The Wii U launch sort of came and went, didn't it? I mean, it's a nice console, but it certainly didn't cause any major waves. In fact, Nintendo only sold 57,000 units in January. For those who don't track game console sales numbers -- and why would you -- that's bad. Very bad.
The Wii U, at least so far, has underwhelmed consumers. There isn't a killer application just yet, and despite some interesting innovation with the touchscreen controller, no one is sitting in his living room, staring at an empty space in his entertainment rack, thinking, "You know what I need? A Wii U."
And now we're all waiting so see what Sony does with the PlayStation 4. Rumors are that they'll do what Sony always does: Pack a ton of technology into a package that will be expensive -- but cost less than it should -- in order to get early adopters on board. It's actually possible that by the time this column is posted, Sony will have already released details about its upcoming hardware and you're too busy oohing and ahhing about frame rates and visual controllers.
I hope so. It's clear that we need new hardware. We're desperate for something amazing. We need a new hardware war, something to get us fanboys off our heels. Faint rumors about Microsoft's next console, images of possible new PS4 controllers and buzz about anti-DRM features have me interested, but I'm not getting the sense that people are bouncing around message boards, gritting their teeth and hungry to get their hands on a new console this year.
Perhaps it's because the last generation of hardware is still quite serviceable. I still use my PlayStation 3 and Xbox 360 on a regular basis. The PS3 is my go-to Blu-ray player and I've been grinding my way through Ni no Kuni. The Xbox 360 does my Netflix and media playback duties and is also my choice when it comes to playing shooters given Live's solid performance despite throngs of screaming fools.
At this point in the previous hardware generation, I was more than ready for new hardware. Shadow of the Colossus was dragging the PS2 to its limits. I wished at the time that I was playing it on more powerful hardware. Meanwhile, the giant Xbox was clearly ready for better networking features in order to do all Microsoft wanted to do with Live, and who didn't want a prettier Halo? Meanwhile, the GameCube desperately needed to be replaced by something more innovative and competitive.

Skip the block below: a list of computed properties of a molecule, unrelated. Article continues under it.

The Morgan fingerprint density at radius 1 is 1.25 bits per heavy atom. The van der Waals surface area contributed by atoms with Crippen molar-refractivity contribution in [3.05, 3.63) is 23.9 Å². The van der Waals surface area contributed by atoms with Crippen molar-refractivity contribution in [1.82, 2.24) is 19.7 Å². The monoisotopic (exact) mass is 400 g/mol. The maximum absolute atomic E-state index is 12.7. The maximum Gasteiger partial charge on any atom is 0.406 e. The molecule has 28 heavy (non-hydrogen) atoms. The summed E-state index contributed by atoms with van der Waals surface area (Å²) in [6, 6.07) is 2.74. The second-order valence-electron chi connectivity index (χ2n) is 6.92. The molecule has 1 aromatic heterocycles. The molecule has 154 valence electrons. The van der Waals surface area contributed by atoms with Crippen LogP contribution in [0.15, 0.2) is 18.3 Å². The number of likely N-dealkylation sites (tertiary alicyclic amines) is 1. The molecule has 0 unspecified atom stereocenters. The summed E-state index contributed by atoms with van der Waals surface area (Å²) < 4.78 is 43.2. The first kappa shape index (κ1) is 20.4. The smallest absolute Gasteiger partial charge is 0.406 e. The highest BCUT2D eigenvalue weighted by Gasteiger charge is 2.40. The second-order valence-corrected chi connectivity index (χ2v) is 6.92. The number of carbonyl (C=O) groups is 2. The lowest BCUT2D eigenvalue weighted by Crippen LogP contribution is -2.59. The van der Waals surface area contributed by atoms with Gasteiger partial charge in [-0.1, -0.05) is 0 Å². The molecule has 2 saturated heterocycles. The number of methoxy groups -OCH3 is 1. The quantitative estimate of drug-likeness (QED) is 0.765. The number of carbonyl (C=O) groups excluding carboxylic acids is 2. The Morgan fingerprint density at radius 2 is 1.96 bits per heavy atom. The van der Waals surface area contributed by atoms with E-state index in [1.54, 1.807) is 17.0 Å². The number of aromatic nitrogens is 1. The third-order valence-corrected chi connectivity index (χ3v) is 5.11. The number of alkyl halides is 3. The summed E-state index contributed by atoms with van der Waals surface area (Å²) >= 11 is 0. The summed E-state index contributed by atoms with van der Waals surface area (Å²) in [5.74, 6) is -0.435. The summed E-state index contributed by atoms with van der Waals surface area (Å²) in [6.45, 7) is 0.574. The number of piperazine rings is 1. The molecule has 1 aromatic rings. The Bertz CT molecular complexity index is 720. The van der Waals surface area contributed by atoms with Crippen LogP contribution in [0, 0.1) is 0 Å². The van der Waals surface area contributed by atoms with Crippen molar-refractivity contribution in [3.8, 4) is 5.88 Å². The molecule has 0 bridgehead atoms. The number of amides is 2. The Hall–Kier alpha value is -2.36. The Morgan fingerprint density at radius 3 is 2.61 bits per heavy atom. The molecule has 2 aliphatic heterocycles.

All three companies delivered. The powerful PS3 is still the best Blu-ray player on the market, Xbox Live is the best gaming network outside of Steam and the Wii remains an excellent party device.
I'm worried, though, that this next generation will just be more of the same. The PS4 certainly sounds powerful, but what can it possibly do that will blow our socks off? There isn't a new optical format to get excited about. The new Xbox will most likely also be a powerhouse, but instead we're hearing more about how Microsoft could be appeasing publishers with some strict anti-DRM measures. We all saw what Nintendo did: Innovate a little, but keep the Wii brand name and deliver a better -- but similar -- experience.
In short, these are probably going to be the most conservative game console updates we've seen yet. We'll hear a lot about applications, digital downloads and better performance. We'll have a hard time telling the difference between a game console and a set-top box. But what we'll be left with might be underwhelming, and that's going to be disappointing. Let me be clear: I hope I am wrong.
Maybe it'll all be in the apps and the way they change the way we consume games and media. Maybe the new devices from Sony and Microsoft will allow us all to finally say goodbye to cable companies. Maybe we'll never have to rent a Blu-ray disc from Redbox again.
Or maybe it'll just be more of the same. Here's hoping it won't be. C'mon, Sony. C'mon, Microsoft. Get crazy.
Joshua Fruhlinger is the former Editorial Director for Engadget and current contributor to both Engadget and the Wall Street Journal. You can find him on Twitter at @fruhlinger.